Tired of shelling out big bucks every month on credit card interest? Try these four ways to save on credit card interest.
Have you looked at the interest on your credit card statement lately? If you have a large balance, you’re probably paying some interest each month that you could be spending on other expenses or even a nice lunch (or a few nice dinners) with friends or family.
If that’s the case, don’t settle for handing over all that money to your credit card issuer every month. Instead, take these four steps to reduce and/or eliminate your credit card balance(s), along with the interest that accrues.
Pay off your monthly balance
The best way to avoid paying credit card interest is to pay off the entire card balance each month. But if you pay at least the balance on a statement that doesn’t include purchases made after the statement date, you still won’t be charged interest on the remaining amount unless you pay the entire balance on that statement.
In the following month’s statement, you must pay the balance on the following statement, which will include the remaining amount to avoid interest.
Find out: How credit card interest works
Take advantage of your credit card grace period
Did you know that most credit cards also have a “grace period” of at least 21 days that can help save you money on interest if you time your credit card purchases correctly?
A credit card grace period is the time between the date your statement closes and the next due date of your next monthly payment, usually around 21-25 days, if you’ve consistently paid your statement balance each month for several months.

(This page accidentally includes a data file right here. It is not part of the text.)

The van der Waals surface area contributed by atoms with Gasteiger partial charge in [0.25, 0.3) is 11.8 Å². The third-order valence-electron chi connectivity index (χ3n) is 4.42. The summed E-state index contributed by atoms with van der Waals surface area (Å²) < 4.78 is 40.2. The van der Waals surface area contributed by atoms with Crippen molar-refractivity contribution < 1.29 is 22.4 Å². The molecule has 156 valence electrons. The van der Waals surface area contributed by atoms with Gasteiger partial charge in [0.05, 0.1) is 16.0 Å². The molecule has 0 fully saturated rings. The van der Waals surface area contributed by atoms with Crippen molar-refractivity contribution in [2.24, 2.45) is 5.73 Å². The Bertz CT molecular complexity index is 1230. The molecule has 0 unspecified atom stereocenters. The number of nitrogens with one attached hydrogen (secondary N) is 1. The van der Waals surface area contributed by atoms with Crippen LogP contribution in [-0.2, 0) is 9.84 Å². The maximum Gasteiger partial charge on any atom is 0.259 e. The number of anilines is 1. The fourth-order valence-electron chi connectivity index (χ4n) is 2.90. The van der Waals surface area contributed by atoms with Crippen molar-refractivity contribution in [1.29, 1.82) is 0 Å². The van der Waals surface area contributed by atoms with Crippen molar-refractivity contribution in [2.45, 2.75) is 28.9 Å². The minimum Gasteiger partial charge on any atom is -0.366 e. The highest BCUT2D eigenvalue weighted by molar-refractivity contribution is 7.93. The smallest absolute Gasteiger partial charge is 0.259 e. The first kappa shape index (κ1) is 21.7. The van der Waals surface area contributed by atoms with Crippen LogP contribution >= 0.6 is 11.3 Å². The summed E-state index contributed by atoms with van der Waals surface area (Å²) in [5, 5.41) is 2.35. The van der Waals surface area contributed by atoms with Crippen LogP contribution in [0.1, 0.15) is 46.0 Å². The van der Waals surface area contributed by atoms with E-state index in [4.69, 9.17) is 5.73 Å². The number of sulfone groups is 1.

During the grace period, you won’t pay interest on new purchases made after the date of your last statement. Instead, payment is made on the next statement.
For example, if your credit card billing cycle ends on June 15th, and you charge a new $200 purchase on June 16th, that new billing cycle won’t end until July 15th. Then you still have about 21 days until your next payment. sometime during the first week of August to pay off the balance to avoid paying interest on that $200 purchase.
Transfer your balance to an introductory card with 0 percent APR
When credit card balances and interest get out of hand, transferring your balance(s) to a new credit card that offers 0 percent APR balance transfers can save you hundreds of dollars in interest over time. The card may also offer the same rate on new purchases, but don’t take the bait. You are trying to pay off the balance, not increase it.
Before transferring a credit card balance to a new 0 percent APR card, check the balance transfer fee in the card’s offer and/or terms. The transfer fee is usually three to five percent of the transferred balance.
Then compare these credit card interest charges to see how much you’ll pay in interest over time to make sure the balance transfer works in your favor.
Find out: How to transfer a credit card balance
Make more than one payment per month
Credit card issuers calculate credit card interest on a daily basis. Therefore, if you pay off the balance in frequent payments in addition to the payment term on the card, the interest will be lower. And any interest charged will be on the lesser of the balance.
If you get paid twice a month, make payments from each paycheck to reduce your credit card balance faster. Better yet, whenever you have a little extra cash, make an extra payment on your credit card to bring your balance down to an acceptable amount or pay it off completely.
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